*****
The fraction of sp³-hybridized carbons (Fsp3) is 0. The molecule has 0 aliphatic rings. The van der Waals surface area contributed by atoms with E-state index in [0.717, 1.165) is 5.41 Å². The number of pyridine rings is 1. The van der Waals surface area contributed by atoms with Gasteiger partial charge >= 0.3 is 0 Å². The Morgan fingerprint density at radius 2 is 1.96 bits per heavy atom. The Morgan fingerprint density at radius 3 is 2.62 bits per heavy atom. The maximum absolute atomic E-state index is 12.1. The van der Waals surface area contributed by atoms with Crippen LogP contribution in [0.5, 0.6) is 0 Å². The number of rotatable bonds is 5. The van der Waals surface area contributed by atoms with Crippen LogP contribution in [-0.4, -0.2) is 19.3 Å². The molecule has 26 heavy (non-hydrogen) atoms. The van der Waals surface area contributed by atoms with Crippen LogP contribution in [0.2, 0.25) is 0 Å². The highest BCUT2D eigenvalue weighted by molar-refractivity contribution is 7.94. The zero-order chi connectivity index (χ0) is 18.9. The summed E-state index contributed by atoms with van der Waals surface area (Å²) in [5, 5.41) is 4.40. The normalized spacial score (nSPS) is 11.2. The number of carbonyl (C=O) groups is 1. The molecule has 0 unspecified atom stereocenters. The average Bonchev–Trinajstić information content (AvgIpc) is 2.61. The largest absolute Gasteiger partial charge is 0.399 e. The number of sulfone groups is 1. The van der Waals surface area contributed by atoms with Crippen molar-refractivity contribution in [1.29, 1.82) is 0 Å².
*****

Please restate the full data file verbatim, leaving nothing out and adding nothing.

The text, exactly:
The fraction of sp³-hybridized carbons (Fsp3) is 0. The molecule has 0 aliphatic rings. The van der Waals surface area contributed by atoms with E-state index in [0.717, 1.165) is 5.41 Å². The number of pyridine rings is 1. The van der Waals surface area contributed by atoms with Gasteiger partial charge >= 0.3 is 0 Å². The Morgan fingerprint density at radius 2 is 1.96 bits per heavy atom. The Morgan fingerprint density at radius 3 is 2.62 bits per heavy atom. The maximum absolute atomic E-state index is 12.1. The van der Waals surface area contributed by atoms with Crippen LogP contribution in [0.5, 0.6) is 0 Å². The number of rotatable bonds is 5. The van der Waals surface area contributed by atoms with Crippen LogP contribution in [-0.4, -0.2) is 19.3 Å². The molecule has 26 heavy (non-hydrogen) atoms. The van der Waals surface area contributed by atoms with Crippen LogP contribution in [0.2, 0.25) is 0 Å². The highest BCUT2D eigenvalue weighted by molar-refractivity contribution is 7.94. The zero-order chi connectivity index (χ0) is 18.9. The summed E-state index contributed by atoms with van der Waals surface area (Å²) in [5, 5.41) is 4.40. The normalized spacial score (nSPS) is 11.2. The number of carbonyl (C=O) groups is 1. The molecule has 0 unspecified atom stereocenters. The average Bonchev–Trinajstić information content (AvgIpc) is 2.61. The largest absolute Gasteiger partial charge is 0.399 e. The number of sulfone groups is 1. The van der Waals surface area contributed by atoms with Crippen molar-refractivity contribution in [1.29, 1.82) is 0 Å².